Frank Gooding has always wanted to be a superhero and on Thursday, The Lexington School granted him that wish.
"I would want every superhero boy power," Frank, 5, said, adding that he definitely didn't want any girl superpowers.
Dressed in a Batman suit and mask, Frank went through an obstacle course at Camp Curiosity, a six-week program with a one-week "Superhero in Training" theme. The children, ages 3 to 5, cheered when they went outside to the obstacle course armed with their cardboard shields and swords.
White T-shirts with the sleeves cut off were capes hung from the back of the kids' necks. The capes were brightly decorated with markers earlier in the week.
The children ran and jumped over small hurdles, crawled through tunnels and dashed around cones while dodging flying balls. They dived through a Hula Hoop onto a mat, where a large Superman sign greeted them at the end.
As the children began the course, one teacher, Jonathan Herrington, cheerfully shouted, "Superman's watching, so you better do your best!"
Frank said he liked jumping through Hula Hoops the most, and he wanted to be a superhero simply "because I like to be, and I have two superhero toys."
Kai Johnson, also 5, used imagination coming up with special powers in his shield. He said his shield could shoot fire, turn into a bow and arrow and serve as a Frisbee and fly. "Stand back," he shouted as he demonstrated, tossing his shield across the grass.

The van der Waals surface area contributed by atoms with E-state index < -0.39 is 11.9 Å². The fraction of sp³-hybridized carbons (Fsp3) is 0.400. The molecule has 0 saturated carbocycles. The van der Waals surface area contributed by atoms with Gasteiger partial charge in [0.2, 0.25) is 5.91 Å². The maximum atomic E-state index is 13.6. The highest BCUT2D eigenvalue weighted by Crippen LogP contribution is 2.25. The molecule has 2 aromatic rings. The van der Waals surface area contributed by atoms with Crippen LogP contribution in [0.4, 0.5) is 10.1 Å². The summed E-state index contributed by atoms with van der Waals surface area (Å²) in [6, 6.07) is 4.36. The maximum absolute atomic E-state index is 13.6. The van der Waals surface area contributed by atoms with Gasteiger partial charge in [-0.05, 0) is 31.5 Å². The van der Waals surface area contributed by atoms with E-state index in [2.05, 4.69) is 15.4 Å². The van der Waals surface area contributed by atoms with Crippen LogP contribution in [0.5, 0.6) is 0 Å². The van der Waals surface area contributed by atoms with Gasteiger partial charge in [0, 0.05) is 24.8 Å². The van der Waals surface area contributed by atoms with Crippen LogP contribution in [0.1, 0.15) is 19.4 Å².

"I like flinging my shield all around all day," Kai said, with a huge smile on his face.
Fisher Hale, 5, ran the obstacle course with his blue-striped cape flowing behind him. If he could be any superhero, Fisher said, he would be Superman "because he has laser eyes."
On Friday, the kids will run the course again, but with the added bonus of getting to "save" another superhero, either a camper or a teacher.
Meredith Carrithers, Camp Curiosity's director, said the camp has multiple options for kids each week, so they can cater to kids who are interested in arts or sports, or something completely different. Some examples of themes for the summer are Wild Wild West, Under the Sea Week and football camp.
She said the superhero theme was very popular.
"They have to stand in their superhero pose and do a pledge each morning," Carrithers said.
She said some of the kids have been creative coming up with their special powers. One child turned everything into ice.
Lyndsey Mayberry, one of the teachers, said the kids prepared for the course with push-ups and sit-ups, among other exercises. The teachers enjoyed the course as well. "We have to bring out our inner powers, and the kids just love it," she said.